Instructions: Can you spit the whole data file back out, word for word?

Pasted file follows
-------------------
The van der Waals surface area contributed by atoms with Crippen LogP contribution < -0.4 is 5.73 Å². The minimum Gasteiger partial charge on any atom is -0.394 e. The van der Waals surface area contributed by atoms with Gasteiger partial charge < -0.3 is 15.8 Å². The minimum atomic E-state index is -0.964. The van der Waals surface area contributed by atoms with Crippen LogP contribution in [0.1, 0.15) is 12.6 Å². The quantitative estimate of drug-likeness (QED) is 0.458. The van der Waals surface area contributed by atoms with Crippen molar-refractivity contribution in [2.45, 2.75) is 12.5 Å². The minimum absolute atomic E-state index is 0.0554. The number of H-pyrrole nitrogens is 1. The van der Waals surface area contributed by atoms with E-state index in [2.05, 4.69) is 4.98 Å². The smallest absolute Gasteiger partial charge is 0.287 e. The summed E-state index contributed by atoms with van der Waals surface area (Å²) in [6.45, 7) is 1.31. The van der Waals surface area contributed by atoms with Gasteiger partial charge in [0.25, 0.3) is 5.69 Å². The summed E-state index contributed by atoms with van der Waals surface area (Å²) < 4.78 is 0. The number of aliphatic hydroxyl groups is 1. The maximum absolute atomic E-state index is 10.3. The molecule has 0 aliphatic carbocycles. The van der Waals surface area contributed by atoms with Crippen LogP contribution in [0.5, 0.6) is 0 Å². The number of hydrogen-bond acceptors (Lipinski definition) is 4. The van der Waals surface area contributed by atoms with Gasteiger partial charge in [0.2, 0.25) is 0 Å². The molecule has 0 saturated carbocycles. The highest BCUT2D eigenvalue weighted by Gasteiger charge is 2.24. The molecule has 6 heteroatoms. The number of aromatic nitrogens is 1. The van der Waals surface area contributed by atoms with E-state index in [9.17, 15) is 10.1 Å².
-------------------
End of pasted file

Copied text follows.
The van der Waals surface area contributed by atoms with Crippen LogP contribution < -0.4 is 5.73 Å². The minimum Gasteiger partial charge on any atom is -0.394 e. The van der Waals surface area contributed by atoms with Gasteiger partial charge < -0.3 is 15.8 Å². The minimum atomic E-state index is -0.964. The van der Waals surface area contributed by atoms with Crippen LogP contribution in [0.1, 0.15) is 12.6 Å². The quantitative estimate of drug-likeness (QED) is 0.458. The van der Waals surface area contributed by atoms with Crippen molar-refractivity contribution in [2.45, 2.75) is 12.5 Å². The minimum absolute atomic E-state index is 0.0554. The number of H-pyrrole nitrogens is 1. The van der Waals surface area contributed by atoms with E-state index in [2.05, 4.69) is 4.98 Å². The smallest absolute Gasteiger partial charge is 0.287 e. The summed E-state index contributed by atoms with van der Waals surface area (Å²) in [6.45, 7) is 1.31. The van der Waals surface area contributed by atoms with Gasteiger partial charge in [0.25, 0.3) is 5.69 Å². The summed E-state index contributed by atoms with van der Waals surface area (Å²) < 4.78 is 0. The number of aliphatic hydroxyl groups is 1. The maximum absolute atomic E-state index is 10.3. The molecule has 0 aliphatic carbocycles. The van der Waals surface area contributed by atoms with Crippen LogP contribution in [0.5, 0.6) is 0 Å². The number of hydrogen-bond acceptors (Lipinski definition) is 4. The van der Waals surface area contributed by atoms with Gasteiger partial charge in [0.2, 0.25) is 0 Å². The molecule has 0 saturated carbocycles. The highest BCUT2D eigenvalue weighted by Gasteiger charge is 2.24. The molecule has 6 heteroatoms. The number of aromatic nitrogens is 1. The van der Waals surface area contributed by atoms with E-state index in [9.17, 15) is 10.1 Å².